Please call in-store before purchasing any livestock (including corals and plants), as we may or may not have them in stock depending on availability and season. Please note that prices may vary depending on the available sizes and specific species in-store.
The Red Fire shrimp is a sturdy creature that can adapt to a wide range of water parameters. It is known to survive in both hard and soft water and the pH-value can be from 6.0 (acidic) to 8.0 (alkaline). The water temperature should be kept in the 22-28 °C range.
There are generally 3-4 grades of Fire Red, starting with Sakura, then Fire Red, Taiwan Fire Red, and finally Painted Fire Red. All are a selectively bred colour morphs of Neocaridina heteropoda. They live and act very similar to Red Cherry shrimp. The females are usually more intense than the fully coloured males. Red Fire Shrimps grow to about 2.0 cm and can be 2 years old.
The origin of these shrimp variations is under some debate and due to the popularity of the Red Cherry shrimp it is unlikely that we will ever really know. There are claims of origins in Germany, Taiwan, and Other places. In truth with the ease of breeding Cherry Shrimp it probably was developed many places simultaneously, both at big farms and by local hobbyist alike.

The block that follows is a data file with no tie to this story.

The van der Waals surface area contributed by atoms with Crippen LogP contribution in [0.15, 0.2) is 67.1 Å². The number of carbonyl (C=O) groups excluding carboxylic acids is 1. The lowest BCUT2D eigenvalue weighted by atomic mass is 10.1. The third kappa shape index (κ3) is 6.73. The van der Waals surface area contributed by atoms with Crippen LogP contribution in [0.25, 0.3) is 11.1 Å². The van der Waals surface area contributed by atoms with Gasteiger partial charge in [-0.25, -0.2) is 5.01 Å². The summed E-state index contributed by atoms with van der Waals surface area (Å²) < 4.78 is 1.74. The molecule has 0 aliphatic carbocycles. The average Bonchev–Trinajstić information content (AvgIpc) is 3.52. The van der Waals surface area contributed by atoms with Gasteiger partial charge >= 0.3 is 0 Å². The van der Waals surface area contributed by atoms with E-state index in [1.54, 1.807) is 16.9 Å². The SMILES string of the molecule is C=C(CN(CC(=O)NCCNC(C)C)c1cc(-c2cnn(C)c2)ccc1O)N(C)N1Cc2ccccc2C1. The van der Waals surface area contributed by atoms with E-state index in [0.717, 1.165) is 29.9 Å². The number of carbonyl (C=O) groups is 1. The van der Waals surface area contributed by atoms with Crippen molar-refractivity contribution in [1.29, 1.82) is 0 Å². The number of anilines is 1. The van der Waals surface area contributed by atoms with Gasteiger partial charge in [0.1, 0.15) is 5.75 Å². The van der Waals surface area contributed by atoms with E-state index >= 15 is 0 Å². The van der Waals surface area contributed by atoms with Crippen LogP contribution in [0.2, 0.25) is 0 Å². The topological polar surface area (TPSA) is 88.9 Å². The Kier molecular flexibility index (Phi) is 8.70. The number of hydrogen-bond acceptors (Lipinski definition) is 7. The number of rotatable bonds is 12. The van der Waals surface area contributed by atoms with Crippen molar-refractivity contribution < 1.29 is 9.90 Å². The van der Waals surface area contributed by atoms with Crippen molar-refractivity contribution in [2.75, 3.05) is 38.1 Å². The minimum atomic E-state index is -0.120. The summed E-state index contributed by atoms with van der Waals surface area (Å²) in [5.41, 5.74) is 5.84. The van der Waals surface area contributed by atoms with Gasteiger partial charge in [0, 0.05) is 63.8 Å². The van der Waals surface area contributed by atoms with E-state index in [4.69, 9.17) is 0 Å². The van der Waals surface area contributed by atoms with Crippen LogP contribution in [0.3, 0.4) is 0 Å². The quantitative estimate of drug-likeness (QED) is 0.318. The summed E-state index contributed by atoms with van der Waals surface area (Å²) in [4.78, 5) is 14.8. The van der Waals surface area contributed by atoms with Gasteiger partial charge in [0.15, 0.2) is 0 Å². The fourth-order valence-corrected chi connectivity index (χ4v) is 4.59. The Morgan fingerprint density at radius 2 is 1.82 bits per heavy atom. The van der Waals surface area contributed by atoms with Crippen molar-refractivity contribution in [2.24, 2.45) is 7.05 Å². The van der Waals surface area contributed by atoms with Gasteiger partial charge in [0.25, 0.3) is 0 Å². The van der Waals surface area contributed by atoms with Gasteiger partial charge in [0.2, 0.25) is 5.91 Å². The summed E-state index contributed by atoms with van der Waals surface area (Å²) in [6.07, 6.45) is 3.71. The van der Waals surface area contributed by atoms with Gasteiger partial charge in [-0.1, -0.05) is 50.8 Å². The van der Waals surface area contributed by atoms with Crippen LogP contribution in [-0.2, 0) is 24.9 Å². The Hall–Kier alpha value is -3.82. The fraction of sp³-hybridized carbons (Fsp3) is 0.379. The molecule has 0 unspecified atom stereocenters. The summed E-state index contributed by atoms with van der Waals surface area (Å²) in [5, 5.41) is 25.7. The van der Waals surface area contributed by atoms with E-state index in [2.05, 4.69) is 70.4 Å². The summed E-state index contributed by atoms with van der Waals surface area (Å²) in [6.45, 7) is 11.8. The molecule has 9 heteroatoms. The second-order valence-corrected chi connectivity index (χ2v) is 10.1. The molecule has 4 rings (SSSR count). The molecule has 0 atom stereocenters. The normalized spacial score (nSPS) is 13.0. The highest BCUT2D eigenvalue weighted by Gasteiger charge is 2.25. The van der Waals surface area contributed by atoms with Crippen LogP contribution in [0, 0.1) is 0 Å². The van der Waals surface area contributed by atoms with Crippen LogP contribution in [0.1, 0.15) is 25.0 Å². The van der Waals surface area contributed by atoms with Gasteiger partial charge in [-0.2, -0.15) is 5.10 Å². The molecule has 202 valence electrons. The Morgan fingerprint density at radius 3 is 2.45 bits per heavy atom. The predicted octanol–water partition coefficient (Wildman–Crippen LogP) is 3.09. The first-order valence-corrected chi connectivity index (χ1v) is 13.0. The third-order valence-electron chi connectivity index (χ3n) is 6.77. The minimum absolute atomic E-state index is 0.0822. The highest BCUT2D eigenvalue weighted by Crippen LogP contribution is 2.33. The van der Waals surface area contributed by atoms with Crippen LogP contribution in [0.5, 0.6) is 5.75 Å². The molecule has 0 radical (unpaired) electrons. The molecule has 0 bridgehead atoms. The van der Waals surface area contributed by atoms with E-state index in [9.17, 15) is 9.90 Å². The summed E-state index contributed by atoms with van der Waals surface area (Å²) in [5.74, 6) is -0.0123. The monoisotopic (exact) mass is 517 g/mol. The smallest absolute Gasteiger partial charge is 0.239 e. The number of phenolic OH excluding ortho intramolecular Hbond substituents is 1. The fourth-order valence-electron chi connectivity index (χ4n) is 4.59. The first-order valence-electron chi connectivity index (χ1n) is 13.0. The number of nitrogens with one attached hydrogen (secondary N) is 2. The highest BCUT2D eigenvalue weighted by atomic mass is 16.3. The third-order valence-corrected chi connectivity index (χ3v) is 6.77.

The body and legs are red without cracking to the carapace. There may be some slight spotting on the legs but they should be mostly red in colour. There may be some translucence to the carapace such that the saddle may still be visible but still difficult to see under poor lighting.
About as "plug and play" as shrimp breeding gets, they breed in most water conditions and do so frequently. Once Breeding age is reached a single sexed pair kept in stable water conditions without outside predation of the shrimp fry(babies) could realistically yield hundreds of shrimp within a years time given enough space and food. When purchasing these shrimp for breeding it is wise to purchase at least 8-10 at a time to guarantee at least a couple pairs, additionally 1 shrimp per gallon to start(but at least 8) is a good rule if frequent breeding is desired. The rate of breeding is only slightly lower than lower grade Cherry red shrimp, but the number of viable offspring (that don't need to be culled) also affects the reproduction rate. The